I have my own personal style. Because of how I dress and where I go, you say it’s 80s, but a lot of people on the scene see me as like a jock or this arrogant douche cause I don’t wear skinny jeans and stuff and then they hate me. But when they speak to me and realise who I am, it surprises them and then they are almost more easily accepting of what I’m doing.
So who are your biggest heroes? Who are the photographers you look up to?
From a young age, Warwick Saint just because he is also South African born and I saw his work and I found out the story behind him when I started getting into photography. He shoots all the cool brands and a lot of nice celebrities so I’ve followed him for a long time. Cobra Snake is another; as a party photographer and for creating a brand. Something similar to Paul Ward in turns of personality is like Terry Richardson like, how people hate him. I don’t know if he’s good or not but people want his name behind their shot so I aspire to him in that sense, as a brand.
When you make an artistic decision how much does your marketing head get in the way of that?
I don’t think it gets in the way. I was never an artist, I was always more commercial. Photography is my medium but I consider myself a creator above a photographer. I can do many things.
A lot of people go around wearing the Paul Ward cap, like Paul Ward groupies.
We call them Wardens.
And you don’t take all the pictures?
No. I set everything up and I’m the one that selects all the photos at the end of the day and posts them, but often my friends, only certain friends, mainly my one close mate, he knows how to shoot like Paul Ward. And it wasn’t so in the beginning but like after the last two months I can’t actually tell the difference.
So they’re just like groupies. What does that mean?
None of the guys that wear the shirts are groupies, they are all my close mates. Like if I do a creative project with someone them I give it to them and the whole point of I Am Paul Ward is like when I work with someone in a sense they become a part of me. Giving them a T-shirt means that they have somehow affected me and that they are part of Paul Ward.
So did everyone on Sharp Shooter get a Paul Ward Tshirt?
No, they are very select. At the moment it is just close people that have affected me personally.
On Sharp Shooter, you seemed to know the least but you always seemed to go like, fuck it I can do this. That seems to be your attitude. How much do you think that attitude over your technical ability got you into the final three?
The thing about Sharp Shooter is every week is a different type of photography like there were these guys that were amazing at wedding photography but they get thrown into journalism and they don’t know how to shoot that stuff. So I think the fact that almost every task was like this scary new thing for me, helped. The other guys were comfortable in the first few weeks and then they get thrown into something that weren’t used to and they get flustered. With me, whether it was shooting cars or underwater, it doesn’t matter, it’s just shooting. I was just worried about getting a nice shot. Sharp Shooter wasn’t like this hectic photography competition, there were like a lot of other things that made it intense. I don’t think the photography was too technically hectic.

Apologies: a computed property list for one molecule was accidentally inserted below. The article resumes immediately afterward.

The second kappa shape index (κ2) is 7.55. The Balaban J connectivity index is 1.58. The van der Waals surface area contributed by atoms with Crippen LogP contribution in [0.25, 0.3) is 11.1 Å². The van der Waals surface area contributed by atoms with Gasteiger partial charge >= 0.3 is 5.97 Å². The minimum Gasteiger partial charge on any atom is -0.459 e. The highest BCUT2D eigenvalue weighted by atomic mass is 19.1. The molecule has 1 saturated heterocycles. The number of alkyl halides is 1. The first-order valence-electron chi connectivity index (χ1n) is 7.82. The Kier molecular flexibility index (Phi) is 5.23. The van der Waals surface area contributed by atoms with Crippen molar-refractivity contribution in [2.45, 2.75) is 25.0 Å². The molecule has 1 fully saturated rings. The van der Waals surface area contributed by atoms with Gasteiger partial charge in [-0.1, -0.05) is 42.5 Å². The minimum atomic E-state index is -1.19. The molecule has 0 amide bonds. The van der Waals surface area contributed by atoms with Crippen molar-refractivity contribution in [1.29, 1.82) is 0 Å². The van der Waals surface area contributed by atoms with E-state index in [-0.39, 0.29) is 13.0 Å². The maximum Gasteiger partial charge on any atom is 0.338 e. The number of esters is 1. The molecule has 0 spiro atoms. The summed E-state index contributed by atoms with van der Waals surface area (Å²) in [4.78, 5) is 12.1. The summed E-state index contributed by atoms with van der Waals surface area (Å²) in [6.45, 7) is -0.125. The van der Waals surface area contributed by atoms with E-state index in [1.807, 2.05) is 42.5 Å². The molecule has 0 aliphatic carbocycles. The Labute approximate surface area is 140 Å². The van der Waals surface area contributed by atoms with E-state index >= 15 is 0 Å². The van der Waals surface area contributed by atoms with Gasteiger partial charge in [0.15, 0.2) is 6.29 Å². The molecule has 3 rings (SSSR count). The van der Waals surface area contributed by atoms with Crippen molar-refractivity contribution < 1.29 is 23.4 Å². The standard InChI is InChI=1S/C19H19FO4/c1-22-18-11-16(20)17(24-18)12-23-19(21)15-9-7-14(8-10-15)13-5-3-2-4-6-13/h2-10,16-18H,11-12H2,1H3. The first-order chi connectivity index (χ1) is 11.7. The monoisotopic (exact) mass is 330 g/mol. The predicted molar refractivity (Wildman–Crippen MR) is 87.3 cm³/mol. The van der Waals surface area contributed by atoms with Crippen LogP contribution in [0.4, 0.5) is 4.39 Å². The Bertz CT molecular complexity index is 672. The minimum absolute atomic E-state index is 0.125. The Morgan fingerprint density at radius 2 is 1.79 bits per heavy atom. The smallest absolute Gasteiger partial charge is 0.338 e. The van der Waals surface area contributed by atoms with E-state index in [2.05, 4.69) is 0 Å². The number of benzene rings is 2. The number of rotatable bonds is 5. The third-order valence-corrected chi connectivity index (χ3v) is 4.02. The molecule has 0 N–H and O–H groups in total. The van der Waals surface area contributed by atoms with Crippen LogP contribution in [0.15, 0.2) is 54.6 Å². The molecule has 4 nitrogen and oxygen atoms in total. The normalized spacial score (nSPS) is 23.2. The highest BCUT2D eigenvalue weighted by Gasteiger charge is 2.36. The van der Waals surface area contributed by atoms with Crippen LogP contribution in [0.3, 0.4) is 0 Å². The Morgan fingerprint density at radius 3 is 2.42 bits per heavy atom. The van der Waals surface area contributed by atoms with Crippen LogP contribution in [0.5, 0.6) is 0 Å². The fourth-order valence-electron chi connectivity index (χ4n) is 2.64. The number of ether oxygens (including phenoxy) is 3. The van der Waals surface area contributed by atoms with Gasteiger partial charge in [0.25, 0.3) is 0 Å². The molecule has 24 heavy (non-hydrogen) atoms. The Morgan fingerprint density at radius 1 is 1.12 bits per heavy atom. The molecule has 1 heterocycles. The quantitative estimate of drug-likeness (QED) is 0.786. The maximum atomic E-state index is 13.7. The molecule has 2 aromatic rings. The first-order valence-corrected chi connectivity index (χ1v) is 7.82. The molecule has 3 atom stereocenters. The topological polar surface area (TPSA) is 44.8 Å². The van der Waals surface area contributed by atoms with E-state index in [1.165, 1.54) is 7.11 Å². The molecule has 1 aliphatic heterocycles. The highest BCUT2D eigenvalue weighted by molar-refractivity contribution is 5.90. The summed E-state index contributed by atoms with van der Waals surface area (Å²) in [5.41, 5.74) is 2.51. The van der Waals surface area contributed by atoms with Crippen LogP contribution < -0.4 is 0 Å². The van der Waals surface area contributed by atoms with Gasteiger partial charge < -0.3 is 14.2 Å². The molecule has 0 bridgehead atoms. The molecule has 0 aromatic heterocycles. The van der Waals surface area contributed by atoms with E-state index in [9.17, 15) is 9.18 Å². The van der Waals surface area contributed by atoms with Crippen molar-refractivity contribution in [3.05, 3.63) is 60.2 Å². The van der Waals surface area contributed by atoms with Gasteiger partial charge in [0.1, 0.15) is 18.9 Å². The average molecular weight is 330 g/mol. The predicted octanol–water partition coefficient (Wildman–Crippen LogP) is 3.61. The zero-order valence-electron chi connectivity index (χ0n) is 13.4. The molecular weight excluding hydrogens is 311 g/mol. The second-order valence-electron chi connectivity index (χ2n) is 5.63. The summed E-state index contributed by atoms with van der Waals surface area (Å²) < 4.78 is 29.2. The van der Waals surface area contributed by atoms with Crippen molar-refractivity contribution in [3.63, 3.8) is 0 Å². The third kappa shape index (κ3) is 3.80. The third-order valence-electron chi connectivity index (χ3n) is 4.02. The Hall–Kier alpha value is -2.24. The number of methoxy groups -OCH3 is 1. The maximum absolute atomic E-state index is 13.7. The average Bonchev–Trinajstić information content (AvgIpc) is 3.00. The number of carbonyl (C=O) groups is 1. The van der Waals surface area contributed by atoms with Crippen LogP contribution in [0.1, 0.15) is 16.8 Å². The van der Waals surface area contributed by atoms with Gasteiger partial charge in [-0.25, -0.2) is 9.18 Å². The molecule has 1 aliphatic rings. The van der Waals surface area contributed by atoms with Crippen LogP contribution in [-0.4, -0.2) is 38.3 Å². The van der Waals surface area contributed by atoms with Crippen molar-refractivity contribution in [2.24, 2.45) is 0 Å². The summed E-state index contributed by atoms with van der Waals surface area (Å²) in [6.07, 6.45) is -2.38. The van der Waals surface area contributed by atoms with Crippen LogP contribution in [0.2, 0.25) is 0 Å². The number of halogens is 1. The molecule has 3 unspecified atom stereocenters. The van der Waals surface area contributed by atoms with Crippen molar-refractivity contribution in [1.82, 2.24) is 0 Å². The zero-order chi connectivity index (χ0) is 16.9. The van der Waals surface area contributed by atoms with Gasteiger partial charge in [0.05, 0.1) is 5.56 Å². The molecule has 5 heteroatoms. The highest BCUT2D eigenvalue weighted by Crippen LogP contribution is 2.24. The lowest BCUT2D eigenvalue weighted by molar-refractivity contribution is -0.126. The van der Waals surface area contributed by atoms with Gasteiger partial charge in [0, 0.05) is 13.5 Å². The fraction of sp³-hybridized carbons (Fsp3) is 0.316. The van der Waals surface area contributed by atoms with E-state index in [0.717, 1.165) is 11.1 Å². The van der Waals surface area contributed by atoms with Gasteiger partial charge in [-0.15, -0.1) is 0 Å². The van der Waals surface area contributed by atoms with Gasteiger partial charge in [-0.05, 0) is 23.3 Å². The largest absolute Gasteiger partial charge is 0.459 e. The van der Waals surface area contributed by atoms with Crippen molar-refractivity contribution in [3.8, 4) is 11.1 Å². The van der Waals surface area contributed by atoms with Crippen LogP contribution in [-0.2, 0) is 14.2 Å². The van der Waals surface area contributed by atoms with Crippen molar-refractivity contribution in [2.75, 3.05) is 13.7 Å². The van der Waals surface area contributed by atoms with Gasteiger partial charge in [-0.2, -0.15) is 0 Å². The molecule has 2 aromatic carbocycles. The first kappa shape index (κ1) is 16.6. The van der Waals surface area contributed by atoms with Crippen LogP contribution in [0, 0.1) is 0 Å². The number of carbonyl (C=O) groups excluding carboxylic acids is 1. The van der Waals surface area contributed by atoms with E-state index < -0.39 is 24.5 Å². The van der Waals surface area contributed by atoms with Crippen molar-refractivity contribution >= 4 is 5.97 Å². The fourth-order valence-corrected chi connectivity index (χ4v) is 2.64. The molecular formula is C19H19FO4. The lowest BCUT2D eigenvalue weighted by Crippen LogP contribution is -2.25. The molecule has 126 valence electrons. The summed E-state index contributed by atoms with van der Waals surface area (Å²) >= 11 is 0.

If you had to choose between photography and marketing, if someone came to you and said we want to hire you to do marketing but we are going to hire another photographer.
No, that’s not me. I’ll step away from that. I’m a photographer if you buy me as a creative. I wouldn’t be a brand strategist for a campaign. If they want to create a Paul Ward thing then that’s ok, but I’m not a marketer as such.
So for you the process is more about the making than the marketing?
I’m quite fixed on marketing myself hoping that it will lead the better things. But I’m not going to be a 45 year old going to parties and shooting Diary Of Ward. It’s a fun, nice thing to do now when I’m young and I’m going to parties and hopefully make some money while I’m still struggling to become famous.
Do you shoot Diary Of Ward every weekend?
I basically stopped drinking for three months and I said let’s take a camera out because it’ll give me something to do while everyone gets drunk. Then I started taking photos and I was really loving what I was getting. It was never an idea that I’m going to start a photo blog, I never saw a niche in the market, it just happened. The main thing is it’s my diary so it’s what Paul Ward wants to do. So if it’s on the diary it’s things that I think are cool.